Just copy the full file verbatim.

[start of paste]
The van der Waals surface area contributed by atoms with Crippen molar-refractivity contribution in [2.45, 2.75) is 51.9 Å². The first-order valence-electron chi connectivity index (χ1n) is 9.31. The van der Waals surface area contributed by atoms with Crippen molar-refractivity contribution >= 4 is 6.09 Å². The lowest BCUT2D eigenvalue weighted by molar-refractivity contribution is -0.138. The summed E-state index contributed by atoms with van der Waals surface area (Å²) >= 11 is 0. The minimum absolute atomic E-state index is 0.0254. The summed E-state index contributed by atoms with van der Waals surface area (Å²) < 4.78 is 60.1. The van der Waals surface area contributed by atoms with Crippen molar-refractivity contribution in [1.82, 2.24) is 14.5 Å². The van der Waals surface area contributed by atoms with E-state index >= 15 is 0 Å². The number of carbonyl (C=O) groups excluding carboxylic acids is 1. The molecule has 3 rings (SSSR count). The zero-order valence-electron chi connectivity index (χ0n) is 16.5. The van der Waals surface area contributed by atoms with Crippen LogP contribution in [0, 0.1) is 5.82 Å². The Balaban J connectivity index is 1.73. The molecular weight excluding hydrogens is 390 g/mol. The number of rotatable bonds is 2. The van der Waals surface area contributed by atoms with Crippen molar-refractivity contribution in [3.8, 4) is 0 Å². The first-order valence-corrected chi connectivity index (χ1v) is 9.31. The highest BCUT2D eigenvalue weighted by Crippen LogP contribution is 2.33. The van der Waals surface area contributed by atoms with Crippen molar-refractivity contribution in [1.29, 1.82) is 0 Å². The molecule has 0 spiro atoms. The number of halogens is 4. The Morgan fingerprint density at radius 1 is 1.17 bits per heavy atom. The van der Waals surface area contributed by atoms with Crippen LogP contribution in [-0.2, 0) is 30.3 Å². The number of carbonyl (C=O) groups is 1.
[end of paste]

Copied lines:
The van der Waals surface area contributed by atoms with Crippen molar-refractivity contribution in [2.45, 2.75) is 51.9 Å². The first-order valence-electron chi connectivity index (χ1n) is 9.31. The van der Waals surface area contributed by atoms with Crippen molar-refractivity contribution >= 4 is 6.09 Å². The lowest BCUT2D eigenvalue weighted by molar-refractivity contribution is -0.138. The summed E-state index contributed by atoms with van der Waals surface area (Å²) >= 11 is 0. The minimum absolute atomic E-state index is 0.0254. The summed E-state index contributed by atoms with van der Waals surface area (Å²) < 4.78 is 60.1. The van der Waals surface area contributed by atoms with Crippen molar-refractivity contribution in [1.82, 2.24) is 14.5 Å². The van der Waals surface area contributed by atoms with E-state index >= 15 is 0 Å². The number of carbonyl (C=O) groups excluding carboxylic acids is 1. The molecule has 3 rings (SSSR count). The zero-order valence-electron chi connectivity index (χ0n) is 16.5. The van der Waals surface area contributed by atoms with Crippen LogP contribution in [0, 0.1) is 5.82 Å². The Balaban J connectivity index is 1.73. The molecular weight excluding hydrogens is 390 g/mol. The number of rotatable bonds is 2. The van der Waals surface area contributed by atoms with Crippen molar-refractivity contribution in [3.8, 4) is 0 Å². The first-order valence-corrected chi connectivity index (χ1v) is 9.31. The highest BCUT2D eigenvalue weighted by Crippen LogP contribution is 2.33. The van der Waals surface area contributed by atoms with Crippen molar-refractivity contribution in [1.29, 1.82) is 0 Å². The molecule has 0 spiro atoms. The number of halogens is 4. The Morgan fingerprint density at radius 1 is 1.17 bits per heavy atom. The van der Waals surface area contributed by atoms with Crippen LogP contribution in [-0.2, 0) is 30.3 Å². The number of carbonyl (C=O) groups is 1.